By Karen Stokes
The Asian American Pacific Islander (AAPI) Coalition of WI and Muskego community members gathered outside the Educational Services Center Building in Muskego on Monday night for a ‘Teach-in’ in support of Asian Americans and a book the Muskego-Norway school board did not approve for a high school Accelerated English 10 course.
The book, “When the Emperor Was Divine,” is a 2002 historical novel by Julie Otsuka based on her own family’s experiences. The book, winner of the American Library Association’s Alex Award and the Asian American Literary Award, tells in varying perspectives the story of a Japanese American family uprooted from its home in Berkeley, California, and sent to an internment camp in the Utah desert.
The story, told from five perspectives, Otsuka’s novel details a Japanese-American family’s experience in a WWII internment camp.
Otsuka said, “I think if you limit what can be taught to students, then you end up with a generation of students that are really ill-prepared.”
The group handed out free copies of the book, voiced support for the teachers willing to teach it and called on the approximately 100 people present to share their voices with the board.
On February 19, 1942, shortly after the bombing of Pearl Harbor by Japanese forces, Japanese internment camps were established during World War II by President Franklin D. Roosevelt through his Executive Order from 1942 to 1945. Hundreds of thousands of Japanese-Americans were mass incarcerated.
The last Japanese internment camp closed in March 1946. President Gerald Ford officially repealed Executive Order 9066 in 1976, and in 1988 Congress passed the Civil Liberties Act. This law gave surviving Japanese Americans $20,000 in reparations and a formal apology by President Reagan, according to nationalww2.museum.org.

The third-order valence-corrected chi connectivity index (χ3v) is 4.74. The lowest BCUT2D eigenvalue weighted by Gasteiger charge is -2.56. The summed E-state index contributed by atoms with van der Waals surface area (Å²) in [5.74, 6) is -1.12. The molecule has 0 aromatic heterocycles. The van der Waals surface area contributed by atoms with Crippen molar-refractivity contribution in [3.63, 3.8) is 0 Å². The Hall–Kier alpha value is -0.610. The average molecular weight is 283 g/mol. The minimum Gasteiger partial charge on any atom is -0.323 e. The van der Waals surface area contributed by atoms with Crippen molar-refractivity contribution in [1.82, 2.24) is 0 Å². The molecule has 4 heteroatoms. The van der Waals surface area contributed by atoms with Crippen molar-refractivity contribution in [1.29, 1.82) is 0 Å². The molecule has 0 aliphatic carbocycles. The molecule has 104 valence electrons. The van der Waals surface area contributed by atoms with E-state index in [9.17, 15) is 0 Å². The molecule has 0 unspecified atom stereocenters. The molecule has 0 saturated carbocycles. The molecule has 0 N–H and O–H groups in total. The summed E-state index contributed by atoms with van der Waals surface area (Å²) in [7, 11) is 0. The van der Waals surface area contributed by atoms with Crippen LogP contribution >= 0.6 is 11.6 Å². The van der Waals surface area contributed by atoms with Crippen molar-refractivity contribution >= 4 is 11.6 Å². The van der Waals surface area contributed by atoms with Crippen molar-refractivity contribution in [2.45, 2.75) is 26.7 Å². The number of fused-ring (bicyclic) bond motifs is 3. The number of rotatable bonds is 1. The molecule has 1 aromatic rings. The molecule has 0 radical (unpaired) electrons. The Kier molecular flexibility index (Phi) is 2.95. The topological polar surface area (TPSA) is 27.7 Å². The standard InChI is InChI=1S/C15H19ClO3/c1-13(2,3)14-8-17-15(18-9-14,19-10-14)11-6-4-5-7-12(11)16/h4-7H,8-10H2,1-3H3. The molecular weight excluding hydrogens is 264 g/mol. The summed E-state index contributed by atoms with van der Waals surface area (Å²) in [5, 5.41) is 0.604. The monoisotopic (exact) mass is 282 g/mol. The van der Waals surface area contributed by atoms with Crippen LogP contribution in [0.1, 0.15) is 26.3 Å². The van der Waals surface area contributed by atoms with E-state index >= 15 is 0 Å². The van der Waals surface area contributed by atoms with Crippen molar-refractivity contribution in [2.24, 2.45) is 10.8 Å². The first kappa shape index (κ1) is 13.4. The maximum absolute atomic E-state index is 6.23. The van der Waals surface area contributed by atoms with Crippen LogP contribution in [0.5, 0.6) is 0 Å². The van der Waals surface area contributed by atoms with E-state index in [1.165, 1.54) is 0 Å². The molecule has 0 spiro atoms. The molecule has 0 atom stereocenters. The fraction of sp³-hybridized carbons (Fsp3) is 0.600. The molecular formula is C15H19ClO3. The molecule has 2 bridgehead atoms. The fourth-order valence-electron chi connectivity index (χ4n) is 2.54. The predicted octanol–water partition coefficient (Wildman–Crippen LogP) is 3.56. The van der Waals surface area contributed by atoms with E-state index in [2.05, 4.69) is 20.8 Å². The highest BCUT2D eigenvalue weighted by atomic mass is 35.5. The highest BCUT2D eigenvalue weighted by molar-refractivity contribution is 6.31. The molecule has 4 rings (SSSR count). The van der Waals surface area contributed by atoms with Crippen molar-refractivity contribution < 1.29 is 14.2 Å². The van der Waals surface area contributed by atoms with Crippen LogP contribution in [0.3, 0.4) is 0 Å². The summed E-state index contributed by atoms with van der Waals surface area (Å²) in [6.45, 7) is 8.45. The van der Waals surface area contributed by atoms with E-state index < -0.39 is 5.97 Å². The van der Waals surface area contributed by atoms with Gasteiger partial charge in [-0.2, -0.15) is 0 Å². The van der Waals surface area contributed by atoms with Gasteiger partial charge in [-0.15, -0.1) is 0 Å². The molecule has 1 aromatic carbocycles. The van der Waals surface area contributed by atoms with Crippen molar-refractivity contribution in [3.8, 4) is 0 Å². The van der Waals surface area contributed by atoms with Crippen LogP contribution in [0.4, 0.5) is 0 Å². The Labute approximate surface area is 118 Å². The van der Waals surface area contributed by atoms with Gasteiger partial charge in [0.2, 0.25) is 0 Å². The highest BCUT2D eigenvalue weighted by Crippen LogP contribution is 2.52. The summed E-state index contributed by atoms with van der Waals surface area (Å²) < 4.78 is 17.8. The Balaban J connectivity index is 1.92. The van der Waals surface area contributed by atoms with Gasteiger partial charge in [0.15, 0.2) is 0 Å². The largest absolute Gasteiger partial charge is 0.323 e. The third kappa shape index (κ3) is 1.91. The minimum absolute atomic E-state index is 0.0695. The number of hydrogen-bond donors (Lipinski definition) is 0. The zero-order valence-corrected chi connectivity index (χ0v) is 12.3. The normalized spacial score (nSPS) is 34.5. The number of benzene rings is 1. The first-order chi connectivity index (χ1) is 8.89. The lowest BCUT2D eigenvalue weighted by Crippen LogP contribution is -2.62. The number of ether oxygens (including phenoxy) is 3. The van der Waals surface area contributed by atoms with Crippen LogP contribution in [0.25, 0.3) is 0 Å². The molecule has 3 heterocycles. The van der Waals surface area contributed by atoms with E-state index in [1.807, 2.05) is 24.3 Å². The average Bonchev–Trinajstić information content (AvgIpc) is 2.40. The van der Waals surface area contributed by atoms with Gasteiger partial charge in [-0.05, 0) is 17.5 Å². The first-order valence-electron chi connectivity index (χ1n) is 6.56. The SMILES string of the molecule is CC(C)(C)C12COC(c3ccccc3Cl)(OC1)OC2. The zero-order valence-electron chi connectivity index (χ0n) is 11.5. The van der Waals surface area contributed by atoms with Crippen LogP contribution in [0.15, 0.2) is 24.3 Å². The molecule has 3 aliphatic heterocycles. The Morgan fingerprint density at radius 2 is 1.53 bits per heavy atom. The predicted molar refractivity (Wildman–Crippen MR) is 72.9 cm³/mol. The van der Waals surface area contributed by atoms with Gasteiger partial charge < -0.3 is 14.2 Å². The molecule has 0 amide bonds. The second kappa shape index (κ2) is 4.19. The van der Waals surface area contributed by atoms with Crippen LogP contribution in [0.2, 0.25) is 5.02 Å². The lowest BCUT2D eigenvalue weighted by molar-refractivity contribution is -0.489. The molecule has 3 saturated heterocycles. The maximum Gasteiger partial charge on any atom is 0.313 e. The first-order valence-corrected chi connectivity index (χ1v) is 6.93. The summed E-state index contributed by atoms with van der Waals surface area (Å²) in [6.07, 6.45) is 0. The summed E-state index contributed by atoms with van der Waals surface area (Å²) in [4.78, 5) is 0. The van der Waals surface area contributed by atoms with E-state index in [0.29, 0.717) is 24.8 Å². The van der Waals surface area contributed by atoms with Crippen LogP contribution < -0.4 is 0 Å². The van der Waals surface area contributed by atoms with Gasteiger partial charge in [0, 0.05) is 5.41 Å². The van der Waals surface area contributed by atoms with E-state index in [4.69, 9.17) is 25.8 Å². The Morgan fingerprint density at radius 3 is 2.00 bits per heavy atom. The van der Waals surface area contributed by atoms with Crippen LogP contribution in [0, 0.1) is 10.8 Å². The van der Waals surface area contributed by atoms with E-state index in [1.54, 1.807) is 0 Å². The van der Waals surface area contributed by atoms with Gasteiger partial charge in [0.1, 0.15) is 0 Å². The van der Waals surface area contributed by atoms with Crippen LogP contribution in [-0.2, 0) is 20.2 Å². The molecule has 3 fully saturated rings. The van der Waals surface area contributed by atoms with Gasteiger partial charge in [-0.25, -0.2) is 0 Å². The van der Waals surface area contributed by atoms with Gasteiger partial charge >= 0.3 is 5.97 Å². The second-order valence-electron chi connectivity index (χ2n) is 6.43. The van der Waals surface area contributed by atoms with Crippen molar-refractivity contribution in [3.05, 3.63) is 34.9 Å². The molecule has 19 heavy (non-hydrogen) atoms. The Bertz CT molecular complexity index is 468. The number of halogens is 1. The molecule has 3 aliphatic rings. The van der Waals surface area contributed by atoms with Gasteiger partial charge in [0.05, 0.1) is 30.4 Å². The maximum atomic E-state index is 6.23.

The novel has been a part of high school and college curriculum for years.
Kabby Hong, the first Asian American Wisconsin Teacher of the Year, was a speaker at the rally.
“We need more of these stories in our schools, not less,” Hong said. “Books serve as both a window and mirror for kids. They serve as a window because they’re able to see the lived experiences of somebody who is different from them. Books also serve as a powerful mirror for kids to be able to see themselves in the curriculum, many for the very first time.”
Board members said their decision to not approve the book last month had nothing to do with its content, but because it was not submitted according to district policy.
A statement reads in part, “Our policy states selection of instructional materials shall not discriminate on the basis of any characteristics protected under state or federal law.
Concerns were raised about whether this policy was followed. To ensure the policy is followed, staff will reevaluate their recommendation and will start the process over to ensure a fair and non-discriminatory process be used to select a book for this class.”
The superintendent says the teacher’s committee is re-evaluating the book recommendation and restarting the process to ensure it’s fair.
The next school board meeting is in August.